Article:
U.S. Embassy condemns proposed religion law in Belarus

MINSK, Belarus - The U.S. Embassy in Belarus condemned Tuesday a proposed religion law making its way through the country's parliament that critics fear will become a means for government repression of minority faiths.

The law that would allow Belarusian authorities to decide which religions are "nontraditional," would "contradict international principles of religious freedom and human rights," the embassy said in a statement issued in Russian.

The bill, which received parliament's preliminary approval on May 31 and is due for a second reading Wednesday, would ban organized prayer except by registered religious communities of at least 20 Belarusian citizens. It would also prohibit religions that have existed in the country less than 20 years from publishing literature or setting up missions.

Government approval would also be required for all religious publications before distribution.

A coalition of religious minorities — including Protestants, Muslims and Jews — had called for postponing the second vote on the bill and for a public discussion of the issue. They say the bill would strengthen the dominating position of the Russian Orthodox Church at the expense of other faiths.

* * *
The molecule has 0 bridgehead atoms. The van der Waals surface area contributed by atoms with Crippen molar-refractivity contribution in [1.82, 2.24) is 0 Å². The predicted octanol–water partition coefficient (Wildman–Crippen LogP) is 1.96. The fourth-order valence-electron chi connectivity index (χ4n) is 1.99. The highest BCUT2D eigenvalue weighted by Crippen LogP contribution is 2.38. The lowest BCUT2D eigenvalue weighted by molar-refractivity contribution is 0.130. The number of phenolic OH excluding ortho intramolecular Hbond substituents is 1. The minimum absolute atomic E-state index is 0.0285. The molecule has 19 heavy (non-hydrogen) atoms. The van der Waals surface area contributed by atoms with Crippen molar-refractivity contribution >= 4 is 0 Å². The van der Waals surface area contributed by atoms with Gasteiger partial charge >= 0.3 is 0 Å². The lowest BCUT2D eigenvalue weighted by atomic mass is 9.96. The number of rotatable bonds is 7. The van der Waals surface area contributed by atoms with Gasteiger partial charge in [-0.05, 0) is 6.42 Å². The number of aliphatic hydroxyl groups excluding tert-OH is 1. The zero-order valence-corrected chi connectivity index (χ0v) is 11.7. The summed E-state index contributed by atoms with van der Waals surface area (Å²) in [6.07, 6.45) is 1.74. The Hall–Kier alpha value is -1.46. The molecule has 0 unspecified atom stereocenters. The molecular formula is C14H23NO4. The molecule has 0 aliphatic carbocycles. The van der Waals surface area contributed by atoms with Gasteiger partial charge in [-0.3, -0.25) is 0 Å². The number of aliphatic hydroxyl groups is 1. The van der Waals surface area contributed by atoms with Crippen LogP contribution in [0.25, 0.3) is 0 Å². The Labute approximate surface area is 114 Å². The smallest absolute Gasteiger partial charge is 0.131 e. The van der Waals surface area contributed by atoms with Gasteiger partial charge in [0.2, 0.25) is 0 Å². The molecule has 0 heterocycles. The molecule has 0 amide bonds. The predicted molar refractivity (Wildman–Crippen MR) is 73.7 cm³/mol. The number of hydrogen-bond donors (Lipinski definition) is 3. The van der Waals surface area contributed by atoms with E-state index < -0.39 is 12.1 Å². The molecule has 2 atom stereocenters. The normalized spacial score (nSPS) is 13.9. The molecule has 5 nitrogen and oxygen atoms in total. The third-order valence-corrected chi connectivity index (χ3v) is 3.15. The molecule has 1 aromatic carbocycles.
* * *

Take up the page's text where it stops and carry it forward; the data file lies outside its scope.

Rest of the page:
A lawmaker, however, said the bill would be approved Wednesday.

"The law will be approved, because the government should regulate the activities of religious organizations in Belarus," said Valery Lipkin, head of the parliament committee that prepared the bill.

Belarusian President Alexander Lukashenko, who has cracked down on dissent and retained Soviet-style controls on the economy, has called himself "a Russian Orthodox atheist."

Lipkin said the bill's preamble sets out the "dominant role" of the Orthodox faith, and also notes the role of other faiths — named in the text as "Judaism, Lutheran and Protestant."